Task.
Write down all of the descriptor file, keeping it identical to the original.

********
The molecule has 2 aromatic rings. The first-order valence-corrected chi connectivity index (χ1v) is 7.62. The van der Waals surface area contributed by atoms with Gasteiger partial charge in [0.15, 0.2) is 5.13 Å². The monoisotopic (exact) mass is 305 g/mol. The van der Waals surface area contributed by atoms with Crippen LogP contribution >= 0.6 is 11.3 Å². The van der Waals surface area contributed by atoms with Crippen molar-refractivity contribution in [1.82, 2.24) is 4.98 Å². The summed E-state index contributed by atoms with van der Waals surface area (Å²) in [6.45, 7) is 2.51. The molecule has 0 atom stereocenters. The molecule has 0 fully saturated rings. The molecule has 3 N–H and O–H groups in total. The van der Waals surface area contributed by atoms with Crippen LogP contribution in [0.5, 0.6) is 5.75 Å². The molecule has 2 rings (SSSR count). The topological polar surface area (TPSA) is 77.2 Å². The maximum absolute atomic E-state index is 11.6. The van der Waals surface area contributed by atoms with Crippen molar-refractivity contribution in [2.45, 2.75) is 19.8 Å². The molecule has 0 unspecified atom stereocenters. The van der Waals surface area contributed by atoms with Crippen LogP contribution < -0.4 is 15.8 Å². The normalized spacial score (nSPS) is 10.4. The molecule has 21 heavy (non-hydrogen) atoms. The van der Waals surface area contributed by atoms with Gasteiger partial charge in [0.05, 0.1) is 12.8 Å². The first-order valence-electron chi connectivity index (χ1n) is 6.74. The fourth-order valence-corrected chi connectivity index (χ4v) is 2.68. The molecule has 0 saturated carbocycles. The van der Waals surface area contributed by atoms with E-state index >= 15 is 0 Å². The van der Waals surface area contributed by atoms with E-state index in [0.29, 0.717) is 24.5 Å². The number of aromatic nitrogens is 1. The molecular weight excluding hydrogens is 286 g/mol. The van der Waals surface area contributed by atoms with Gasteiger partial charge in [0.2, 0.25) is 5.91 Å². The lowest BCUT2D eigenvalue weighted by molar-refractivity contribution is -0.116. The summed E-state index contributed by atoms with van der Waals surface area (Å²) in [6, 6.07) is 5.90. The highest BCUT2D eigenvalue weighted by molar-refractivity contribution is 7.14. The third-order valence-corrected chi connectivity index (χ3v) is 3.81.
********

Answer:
The molecule has 2 aromatic rings. The first-order valence-corrected chi connectivity index (χ1v) is 7.62. The van der Waals surface area contributed by atoms with Gasteiger partial charge in [0.15, 0.2) is 5.13 Å². The monoisotopic (exact) mass is 305 g/mol. The van der Waals surface area contributed by atoms with Crippen LogP contribution >= 0.6 is 11.3 Å². The van der Waals surface area contributed by atoms with Crippen molar-refractivity contribution in [1.82, 2.24) is 4.98 Å². The summed E-state index contributed by atoms with van der Waals surface area (Å²) in [6.45, 7) is 2.51. The molecule has 0 atom stereocenters. The molecule has 0 fully saturated rings. The molecule has 3 N–H and O–H groups in total. The van der Waals surface area contributed by atoms with Crippen LogP contribution in [0.5, 0.6) is 5.75 Å². The molecule has 2 rings (SSSR count). The topological polar surface area (TPSA) is 77.2 Å². The maximum absolute atomic E-state index is 11.6. The van der Waals surface area contributed by atoms with Crippen molar-refractivity contribution in [2.45, 2.75) is 19.8 Å². The molecule has 0 unspecified atom stereocenters. The van der Waals surface area contributed by atoms with Crippen LogP contribution < -0.4 is 15.8 Å². The normalized spacial score (nSPS) is 10.4. The molecule has 21 heavy (non-hydrogen) atoms. The van der Waals surface area contributed by atoms with Gasteiger partial charge in [0.05, 0.1) is 12.8 Å². The first-order valence-electron chi connectivity index (χ1n) is 6.74. The fourth-order valence-corrected chi connectivity index (χ4v) is 2.68. The molecule has 0 saturated carbocycles. The van der Waals surface area contributed by atoms with E-state index >= 15 is 0 Å². The van der Waals surface area contributed by atoms with E-state index in [0.29, 0.717) is 24.5 Å². The number of aromatic nitrogens is 1. The molecular weight excluding hydrogens is 286 g/mol. The van der Waals surface area contributed by atoms with Gasteiger partial charge in [0.2, 0.25) is 5.91 Å². The lowest BCUT2D eigenvalue weighted by molar-refractivity contribution is -0.116. The summed E-state index contributed by atoms with van der Waals surface area (Å²) in [6, 6.07) is 5.90. The highest BCUT2D eigenvalue weighted by molar-refractivity contribution is 7.14. The third-order valence-corrected chi connectivity index (χ3v) is 3.81.